She sways back and forth to the music, not a care in the world and showing very little interest in whether or not anybody's watching. This moment is between her and the beat. She's free and electric; not one second of her 70 years is a match for the energy that pours from her every move. I catch myself staring and forget my own steps in wonder. I smile in spite of myself and decide that I want to be just like her "when I grow up".
After class, we stand side-by-side in the mirror as we prepare for our day. She's beautiful and open, generous with her smiles. She applies lipstick and asks about my boys. I swipe tinted SPF across my cheek and nonchalantly inquire about her plans. She glances at the jar in my hand and says, "You know, not all youth is seen as so desirable, I don't think. There are cultures that believe a person's face is much more interesting when they're older; that lines reflect how they've lived their lives..."
How is it that we're standing here...manufacturing faces? What happens that the dance is washed right out of our hair? That the wind is combed away with calculated strokes. Every amber kiss of sun, grimace of effort, and furrow of concentration. Erased. Every smile's trace, wink of the eye, or tear's valley. Gone. With one application of colored product in a tube or needle injected into the skin. Or so we try.
What would I do if there were no mirrors? If I had no concept of comparison? What would you do?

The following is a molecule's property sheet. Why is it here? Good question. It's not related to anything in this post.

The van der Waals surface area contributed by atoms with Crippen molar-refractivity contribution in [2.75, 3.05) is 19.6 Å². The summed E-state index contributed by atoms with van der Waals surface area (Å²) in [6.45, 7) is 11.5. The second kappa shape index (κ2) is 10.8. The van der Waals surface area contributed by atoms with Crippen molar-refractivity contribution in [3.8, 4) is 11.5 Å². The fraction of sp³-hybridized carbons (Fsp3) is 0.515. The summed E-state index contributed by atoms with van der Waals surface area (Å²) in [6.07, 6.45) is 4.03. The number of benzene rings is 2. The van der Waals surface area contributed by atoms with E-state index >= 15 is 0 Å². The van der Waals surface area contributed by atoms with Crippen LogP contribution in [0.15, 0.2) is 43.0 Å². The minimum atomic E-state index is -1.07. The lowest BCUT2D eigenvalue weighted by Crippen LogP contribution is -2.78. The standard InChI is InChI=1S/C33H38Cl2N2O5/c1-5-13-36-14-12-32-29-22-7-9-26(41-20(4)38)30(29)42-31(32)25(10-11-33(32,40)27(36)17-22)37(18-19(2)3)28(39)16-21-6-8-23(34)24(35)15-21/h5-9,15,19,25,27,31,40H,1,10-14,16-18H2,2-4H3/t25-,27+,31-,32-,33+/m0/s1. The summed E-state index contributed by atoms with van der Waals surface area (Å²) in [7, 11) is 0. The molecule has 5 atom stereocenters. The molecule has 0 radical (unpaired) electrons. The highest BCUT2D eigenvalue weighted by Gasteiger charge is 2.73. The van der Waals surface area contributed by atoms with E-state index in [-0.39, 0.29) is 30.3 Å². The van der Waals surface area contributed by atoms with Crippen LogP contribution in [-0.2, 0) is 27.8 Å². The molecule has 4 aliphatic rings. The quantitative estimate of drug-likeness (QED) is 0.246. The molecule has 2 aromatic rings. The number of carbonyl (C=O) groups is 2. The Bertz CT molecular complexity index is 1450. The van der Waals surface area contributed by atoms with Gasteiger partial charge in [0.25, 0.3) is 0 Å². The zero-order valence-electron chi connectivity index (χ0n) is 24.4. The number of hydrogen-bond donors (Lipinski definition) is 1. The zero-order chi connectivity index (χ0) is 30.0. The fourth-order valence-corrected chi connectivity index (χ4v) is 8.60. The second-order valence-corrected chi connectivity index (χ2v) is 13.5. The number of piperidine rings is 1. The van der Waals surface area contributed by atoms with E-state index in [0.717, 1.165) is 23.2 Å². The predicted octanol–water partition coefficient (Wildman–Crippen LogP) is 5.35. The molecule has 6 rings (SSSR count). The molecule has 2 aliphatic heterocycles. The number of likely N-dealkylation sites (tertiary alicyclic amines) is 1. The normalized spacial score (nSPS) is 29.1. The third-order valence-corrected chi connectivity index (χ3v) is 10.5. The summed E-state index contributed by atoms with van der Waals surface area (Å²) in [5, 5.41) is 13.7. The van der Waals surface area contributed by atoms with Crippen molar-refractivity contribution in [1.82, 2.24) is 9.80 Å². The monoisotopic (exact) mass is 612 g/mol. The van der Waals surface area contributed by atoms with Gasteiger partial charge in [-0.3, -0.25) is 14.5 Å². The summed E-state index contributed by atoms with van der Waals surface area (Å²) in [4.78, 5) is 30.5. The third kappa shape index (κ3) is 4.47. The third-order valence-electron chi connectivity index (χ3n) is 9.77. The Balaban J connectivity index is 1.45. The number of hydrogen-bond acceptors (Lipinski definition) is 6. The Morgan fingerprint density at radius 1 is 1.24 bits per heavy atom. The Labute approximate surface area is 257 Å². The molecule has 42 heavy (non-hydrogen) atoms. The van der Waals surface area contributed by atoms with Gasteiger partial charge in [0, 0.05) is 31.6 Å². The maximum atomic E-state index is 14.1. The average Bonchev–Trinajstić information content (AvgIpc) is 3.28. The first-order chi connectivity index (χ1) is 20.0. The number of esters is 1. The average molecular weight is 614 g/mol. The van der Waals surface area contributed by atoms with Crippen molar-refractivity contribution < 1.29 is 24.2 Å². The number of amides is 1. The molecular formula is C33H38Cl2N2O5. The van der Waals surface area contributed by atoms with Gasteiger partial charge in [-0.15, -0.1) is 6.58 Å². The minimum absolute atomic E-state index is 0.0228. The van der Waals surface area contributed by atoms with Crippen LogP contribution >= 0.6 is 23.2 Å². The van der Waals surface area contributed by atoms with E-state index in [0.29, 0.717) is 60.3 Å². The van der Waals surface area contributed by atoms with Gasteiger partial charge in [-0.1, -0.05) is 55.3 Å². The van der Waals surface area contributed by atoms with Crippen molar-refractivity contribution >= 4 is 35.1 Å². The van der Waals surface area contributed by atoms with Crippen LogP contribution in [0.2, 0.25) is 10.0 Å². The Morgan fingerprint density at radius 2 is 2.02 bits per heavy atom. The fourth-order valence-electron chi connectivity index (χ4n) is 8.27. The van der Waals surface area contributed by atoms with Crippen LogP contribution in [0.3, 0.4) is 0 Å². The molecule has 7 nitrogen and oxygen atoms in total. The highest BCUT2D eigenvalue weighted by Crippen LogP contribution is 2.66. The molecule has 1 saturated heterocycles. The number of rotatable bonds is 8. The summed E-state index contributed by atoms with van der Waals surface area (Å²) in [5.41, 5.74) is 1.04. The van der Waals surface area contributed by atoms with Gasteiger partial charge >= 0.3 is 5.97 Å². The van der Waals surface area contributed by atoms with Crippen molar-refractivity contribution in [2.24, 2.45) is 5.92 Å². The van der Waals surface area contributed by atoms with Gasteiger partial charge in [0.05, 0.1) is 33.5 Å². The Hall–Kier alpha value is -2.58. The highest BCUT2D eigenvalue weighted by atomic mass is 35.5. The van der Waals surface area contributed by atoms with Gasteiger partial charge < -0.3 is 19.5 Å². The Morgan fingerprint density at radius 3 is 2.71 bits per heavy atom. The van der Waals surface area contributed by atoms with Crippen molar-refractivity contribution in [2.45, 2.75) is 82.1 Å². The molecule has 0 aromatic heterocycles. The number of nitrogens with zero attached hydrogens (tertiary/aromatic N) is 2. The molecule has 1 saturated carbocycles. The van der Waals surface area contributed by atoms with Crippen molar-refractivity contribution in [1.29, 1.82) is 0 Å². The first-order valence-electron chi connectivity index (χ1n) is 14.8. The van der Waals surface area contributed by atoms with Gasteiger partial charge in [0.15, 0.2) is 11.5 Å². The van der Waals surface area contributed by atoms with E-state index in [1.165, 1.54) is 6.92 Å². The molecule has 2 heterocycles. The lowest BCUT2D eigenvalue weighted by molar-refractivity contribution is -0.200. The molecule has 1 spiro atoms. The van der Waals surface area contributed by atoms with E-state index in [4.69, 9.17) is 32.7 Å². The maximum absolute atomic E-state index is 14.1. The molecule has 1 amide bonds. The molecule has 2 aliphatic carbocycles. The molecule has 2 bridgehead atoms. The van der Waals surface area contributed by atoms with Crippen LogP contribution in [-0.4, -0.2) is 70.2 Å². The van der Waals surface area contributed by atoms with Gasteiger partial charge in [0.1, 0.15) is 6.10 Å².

I'd let the warmth of the sun be my sweater, and the ocean, my perfume. I'd want my laugh to ring sweet as music in my children's ears as they remembered me, heart joyfully accessible and unrestrained by scrutiny. I'd want my husband to recall the lovely bride of his youth, but to relish in the memories we've made together; the ones God will etch into my skin throughout our years.
So, Sure. I want to be beautiful and confident. But more deeply, I long to be interesting. And fearless. Adventurous. And steadfast in His love. I want to spend less time in somebody else's book and more time creating a narrative my children would want to read. You are beautiful too, brave one, and it's your God-story that will change the world...one generation and act of self-acceptance at a time. How is your novel going to read?
"He has made every thing beautiful in His time..." (Ecclesiastes 3:11)
“I’m not interested in being perfect when I'm older. I'm interested in having a narrative. It’s the narrative that’s really the most beautiful thing about women.” Jodi Foster
"There's this youth culture that is really, really powerful and really, really strong, but what it does is it really discards people once they reach a certain age. I actually think that people are so powerful and interesting - women, especially - when they reach my age. We've got so much to say, but popular culture is so reductive that we just talk about whether we've got wrinkles, or whether we've put on weight or lost weight, or whether we've changed our hair style. I just find that so shallow." Annie Lennox
Photo credits: Sunset Girl, Louis Moncouyoux, and Forrest Cavale of Unsplash
M.S. in Marriage and Family Therapy. Earns Crossfit participation trophies. Disaster cook. Enthusiastic wife. #Boymom. Clutches her faith, not her pearls.